Despite being rebuffed a second time, a taxpayer-watchdog group says it will appeal the July 17 ruling of Cook County Judge Leroy K. Martin, who dismissed with prejudice Taxpayers United of America’s lawsuit alleging illegal electioneering by Riverside-Brookfield High School District 208 in 2011.
Martin, who had thrown out two other claims made by Taxpayers United against the district in March, granted the school district’s motion to dismiss the third claim, which alleged the use of approximately $50,000 in public funds to advocate for a property tax referendum. The referendum, which appeared on the April 2011 ballot, was defeated by a more than 3-1 margin.
“It’s incredible a judge would rule in favor of law breaking,” said Jim Tobin, president of Taxpayers United, which filed the suit shortly after the April 2011 election, with Riverside resident Tony Peraica as a co-plaintiff. “It’s un-frigging-believable.”
Tobin claims that the district technically admitted to the electioneering by filing a motion for summary dismissal. Technically, for a judge to consider such a motion, he has to assume all of the allegations being made against the defendant are true. What Martin ruled was that, even if the allegations were true, the lawsuit still had no merit.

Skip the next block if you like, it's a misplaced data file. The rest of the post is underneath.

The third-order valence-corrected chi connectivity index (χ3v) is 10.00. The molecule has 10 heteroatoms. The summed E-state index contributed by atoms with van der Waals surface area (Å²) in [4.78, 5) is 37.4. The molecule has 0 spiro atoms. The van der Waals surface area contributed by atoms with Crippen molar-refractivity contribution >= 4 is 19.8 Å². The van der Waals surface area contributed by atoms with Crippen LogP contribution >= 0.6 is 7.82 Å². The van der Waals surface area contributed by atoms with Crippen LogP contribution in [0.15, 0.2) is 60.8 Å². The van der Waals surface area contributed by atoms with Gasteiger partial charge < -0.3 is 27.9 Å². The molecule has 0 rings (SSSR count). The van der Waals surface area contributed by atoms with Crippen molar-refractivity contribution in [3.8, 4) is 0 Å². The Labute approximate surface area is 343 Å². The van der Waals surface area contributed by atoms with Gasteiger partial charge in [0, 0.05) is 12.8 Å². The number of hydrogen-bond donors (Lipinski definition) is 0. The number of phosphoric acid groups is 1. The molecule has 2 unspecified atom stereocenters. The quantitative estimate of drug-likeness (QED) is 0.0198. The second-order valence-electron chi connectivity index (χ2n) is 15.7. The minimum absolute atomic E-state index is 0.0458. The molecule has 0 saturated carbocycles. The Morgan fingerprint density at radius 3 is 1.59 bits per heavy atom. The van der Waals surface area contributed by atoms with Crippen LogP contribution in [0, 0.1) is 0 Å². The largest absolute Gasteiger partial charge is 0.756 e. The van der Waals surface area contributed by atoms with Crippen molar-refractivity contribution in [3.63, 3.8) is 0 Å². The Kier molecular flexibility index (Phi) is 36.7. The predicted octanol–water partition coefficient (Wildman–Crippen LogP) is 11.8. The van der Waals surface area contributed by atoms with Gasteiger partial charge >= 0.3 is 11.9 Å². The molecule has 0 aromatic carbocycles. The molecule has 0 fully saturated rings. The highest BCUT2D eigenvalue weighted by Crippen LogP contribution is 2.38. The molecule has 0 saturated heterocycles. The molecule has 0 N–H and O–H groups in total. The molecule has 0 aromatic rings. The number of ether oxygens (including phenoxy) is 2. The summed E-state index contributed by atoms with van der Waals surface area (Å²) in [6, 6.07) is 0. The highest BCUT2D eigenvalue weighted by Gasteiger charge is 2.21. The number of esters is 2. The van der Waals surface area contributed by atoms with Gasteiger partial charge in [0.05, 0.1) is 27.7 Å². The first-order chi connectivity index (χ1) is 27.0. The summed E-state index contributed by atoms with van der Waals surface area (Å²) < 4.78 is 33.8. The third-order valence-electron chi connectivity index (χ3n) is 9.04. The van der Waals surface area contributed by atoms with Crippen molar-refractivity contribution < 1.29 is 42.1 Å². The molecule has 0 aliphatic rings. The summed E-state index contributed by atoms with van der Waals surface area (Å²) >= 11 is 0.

William Pokorny, the attorney representing D208, scoffed at Tobin’s claim that the district admitted his allegations by making the motion to dismiss.
“The district has never admitted anything,” Pokorny said.
Tobin said Taxpayers United will appeal all three of Martin’s rulings, though that may not end up being the case. In March, Martin dismissed “with prejudice” claims that the district’s referendum question was worded in such a way that it was misleading and confusing.
Taxpayers United had filed similar claims against two other school districts in Wilmette and Oak Park. Those cases were also thrown out in Cook County Circuit Court then appealed by Taxpayers United. The appellate court upheld the circuit courts’ rulings.
The taxpayer group had 30 days from July 17 to file its appeal with the court.
“The taxpayers of Riverside-Brookfield school district and across the state have a right to legal and responsible handling of their money,” Tobin said in a statement.
D208 has spent $10,000 defending the case. Any amount above $10,000 is being paid by the district’s insurance carrier.
School board President Matthew Sinde said he was pleased with the judge’s ruling.
“I am … excited that the board can now focus on the district and providing great educational experiences for the students,” said Sinde in a statement released July 17.
“It is disappointing that the district had to spend money on this lawsuit, but the right decision came out in the long run.”